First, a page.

How to Close the Security Effectiveness Gap

Years ago, I decided to upgrade my (then) state-of-the-art home surround sound system. It was a game-changer, with high-fidelity wireless speakers that could be partitioned to play different music in separate parts of the house. The system worked flawlessly for the first two years, but as time passed and new features were rolled out, system performance began to slowly degrade. Playlists weren’t loading, music was cutting out, old speakers weren’t working with the new app… I still love my sound system, but wish it worked as well as when I used it. had for the first time.

Anyone who has spent time in the trenches of enterprise information security can undoubtedly relate to this story: we want the latest and greatest features, but, at the end of the day, we just want our systems are working. As famous security guru Bruce Schneier wrote, “Complexity is security’s worst enemy – and our systems are getting more and more complex.”

In the area of ​​security, we have become accustomed to, if not resigned to, a perpetual upgrade cycle. This is often done at the expense of complexity, sometimes to the point of rendering certain advances useless. The scale of the problem is enormous considering that there are currently over 3,500 security vendors in the tech industry and the average company manages an average of 45 different security tools.

Why incremental capabilities breed mountains of complexity
Security has become so complex, largely because of its design. For much of the past two decades, the prevailing wisdom has been to take a layered or “defense-in-depth” approach to security. The logic is simple: relying on a tool to perform a certain function is a potential single point of failure waiting to happen; the layering of multiple tools serves as a safety net in case one tool misses a threat or fails in some way.

It’s no wonder, then, that security officials have beefed up their arsenal of tools. It may make them feel like they’ve protected their organization, but more products and more features don’t necessarily mean better security.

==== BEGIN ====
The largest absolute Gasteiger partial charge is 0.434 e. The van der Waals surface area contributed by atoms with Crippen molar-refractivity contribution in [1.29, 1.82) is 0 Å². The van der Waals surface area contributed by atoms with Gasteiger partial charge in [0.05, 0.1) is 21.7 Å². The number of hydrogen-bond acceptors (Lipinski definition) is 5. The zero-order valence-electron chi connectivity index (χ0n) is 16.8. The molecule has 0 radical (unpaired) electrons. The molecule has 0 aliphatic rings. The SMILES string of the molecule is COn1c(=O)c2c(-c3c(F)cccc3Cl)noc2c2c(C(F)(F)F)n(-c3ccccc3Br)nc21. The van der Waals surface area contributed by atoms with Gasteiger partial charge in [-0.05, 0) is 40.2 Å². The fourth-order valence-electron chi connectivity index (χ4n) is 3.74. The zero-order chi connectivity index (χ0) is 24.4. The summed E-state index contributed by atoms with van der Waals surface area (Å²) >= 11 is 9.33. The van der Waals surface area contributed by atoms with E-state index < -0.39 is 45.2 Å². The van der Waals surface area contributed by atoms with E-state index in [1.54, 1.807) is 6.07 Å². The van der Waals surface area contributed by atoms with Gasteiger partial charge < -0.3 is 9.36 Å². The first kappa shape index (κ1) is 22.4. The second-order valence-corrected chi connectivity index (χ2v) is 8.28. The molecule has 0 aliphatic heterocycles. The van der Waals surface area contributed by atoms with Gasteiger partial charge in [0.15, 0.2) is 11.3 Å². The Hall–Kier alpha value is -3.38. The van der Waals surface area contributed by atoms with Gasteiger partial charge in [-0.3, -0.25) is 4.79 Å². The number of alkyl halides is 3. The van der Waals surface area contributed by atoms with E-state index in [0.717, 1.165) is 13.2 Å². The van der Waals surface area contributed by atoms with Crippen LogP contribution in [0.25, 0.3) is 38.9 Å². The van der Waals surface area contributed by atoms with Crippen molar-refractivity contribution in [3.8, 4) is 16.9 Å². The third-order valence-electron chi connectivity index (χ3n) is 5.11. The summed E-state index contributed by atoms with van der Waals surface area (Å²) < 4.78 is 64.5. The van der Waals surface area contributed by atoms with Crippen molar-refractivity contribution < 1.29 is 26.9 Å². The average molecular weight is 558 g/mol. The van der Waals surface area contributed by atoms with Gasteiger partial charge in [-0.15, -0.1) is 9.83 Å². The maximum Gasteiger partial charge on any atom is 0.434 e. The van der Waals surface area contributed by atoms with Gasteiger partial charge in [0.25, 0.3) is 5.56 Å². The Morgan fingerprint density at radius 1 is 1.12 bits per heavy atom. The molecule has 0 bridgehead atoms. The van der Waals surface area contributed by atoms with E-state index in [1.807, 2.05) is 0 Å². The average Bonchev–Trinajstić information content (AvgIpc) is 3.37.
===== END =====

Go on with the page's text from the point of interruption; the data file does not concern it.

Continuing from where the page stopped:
The reality is that no major data breach has ever occurred as a result of a lack of tools in place. In fact, many of the most devastating data breaches over the past decade have been caused, at least in part, by complexity: the cacophony of noise generated by dozens of separate systems provides the perfect cover for security actors. the threat, allowing them to remain undetected inside networks. for months (and sometimes even years).

3 Strategies to Close the Security Effectiveness Gap
To balance security and complexity, organizations need to bridge the security effectiveness gap—the growing delta between new features introduced and the complexity those features produce.

Here are three strategies for closing that gap and building a more responsive security practice that can filter out important threat signals amidst a sea of ​​noise.

1. Don’t invest in a new tool unless it’s truly interoperable: There has been a lot of positive momentum over the past two years to make security systems smarter and more interoperable. But just because a vendor says their tool is easy to integrate doesn’t mean it is. Before introducing a new tool, determine what other systems the tool needs to interact with and look for tools that generate prescriptive information rather than batches of data that need to be processed and analyzed.

2. Take stock of your existing capabilities and ruthlessly consolidate: Another way to master complexity is to focus on fewer devices with more capabilities, as well as investing in platforms that can communicate with complementary hardware and software. The more hardware and software components there are in a network, the more the interdependencies will be fragile and difficult to interpret.

3. Implement automation to solve the problem of analytics complexity: Every security team struggles with base rate errors and false positive issues. The base rate error assumes that all events are created equal, but we intuitively understand that they are not. Machines can help alleviate this complexity by providing the context needed to determine how much we should care about a particular event and do so in an automated way.

As an industry, we need to fundamentally change the way we think about security and the role of tools in general. We also need to remember that no matter how robust the tools, people need to use them effectively and make sense of them.

Sharon D. Cole